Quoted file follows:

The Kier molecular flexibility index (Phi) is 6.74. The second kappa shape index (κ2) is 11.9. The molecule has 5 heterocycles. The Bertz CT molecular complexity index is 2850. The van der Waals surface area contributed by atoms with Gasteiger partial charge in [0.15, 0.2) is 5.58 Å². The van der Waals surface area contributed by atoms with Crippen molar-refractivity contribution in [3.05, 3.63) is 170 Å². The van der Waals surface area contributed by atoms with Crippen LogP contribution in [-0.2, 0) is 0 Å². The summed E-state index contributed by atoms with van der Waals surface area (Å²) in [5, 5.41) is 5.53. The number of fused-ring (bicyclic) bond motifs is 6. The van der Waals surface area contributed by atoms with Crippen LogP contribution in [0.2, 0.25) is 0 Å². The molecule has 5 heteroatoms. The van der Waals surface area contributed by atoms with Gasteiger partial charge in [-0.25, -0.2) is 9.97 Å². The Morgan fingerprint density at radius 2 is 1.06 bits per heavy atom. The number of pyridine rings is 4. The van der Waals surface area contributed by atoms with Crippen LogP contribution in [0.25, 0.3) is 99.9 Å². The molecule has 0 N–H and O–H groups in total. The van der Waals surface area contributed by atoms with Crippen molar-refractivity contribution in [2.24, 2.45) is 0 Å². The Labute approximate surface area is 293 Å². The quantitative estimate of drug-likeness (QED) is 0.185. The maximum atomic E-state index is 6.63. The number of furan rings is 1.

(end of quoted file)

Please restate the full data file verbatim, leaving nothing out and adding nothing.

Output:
The Kier molecular flexibility index (Phi) is 6.74. The second kappa shape index (κ2) is 11.9. The molecule has 5 heterocycles. The Bertz CT molecular complexity index is 2850. The van der Waals surface area contributed by atoms with Gasteiger partial charge in [0.15, 0.2) is 5.58 Å². The van der Waals surface area contributed by atoms with Crippen molar-refractivity contribution in [3.05, 3.63) is 170 Å². The van der Waals surface area contributed by atoms with Crippen LogP contribution in [-0.2, 0) is 0 Å². The summed E-state index contributed by atoms with van der Waals surface area (Å²) in [5, 5.41) is 5.53. The number of fused-ring (bicyclic) bond motifs is 6. The van der Waals surface area contributed by atoms with Crippen LogP contribution in [0.2, 0.25) is 0 Å². The molecule has 5 heteroatoms. The van der Waals surface area contributed by atoms with Gasteiger partial charge in [-0.25, -0.2) is 9.97 Å². The Morgan fingerprint density at radius 2 is 1.06 bits per heavy atom. The number of pyridine rings is 4. The van der Waals surface area contributed by atoms with Crippen LogP contribution in [0.25, 0.3) is 99.9 Å². The molecule has 0 N–H and O–H groups in total. The van der Waals surface area contributed by atoms with Crippen molar-refractivity contribution in [2.24, 2.45) is 0 Å². The Labute approximate surface area is 293 Å². The quantitative estimate of drug-likeness (QED) is 0.185. The maximum atomic E-state index is 6.63. The number of furan rings is 1.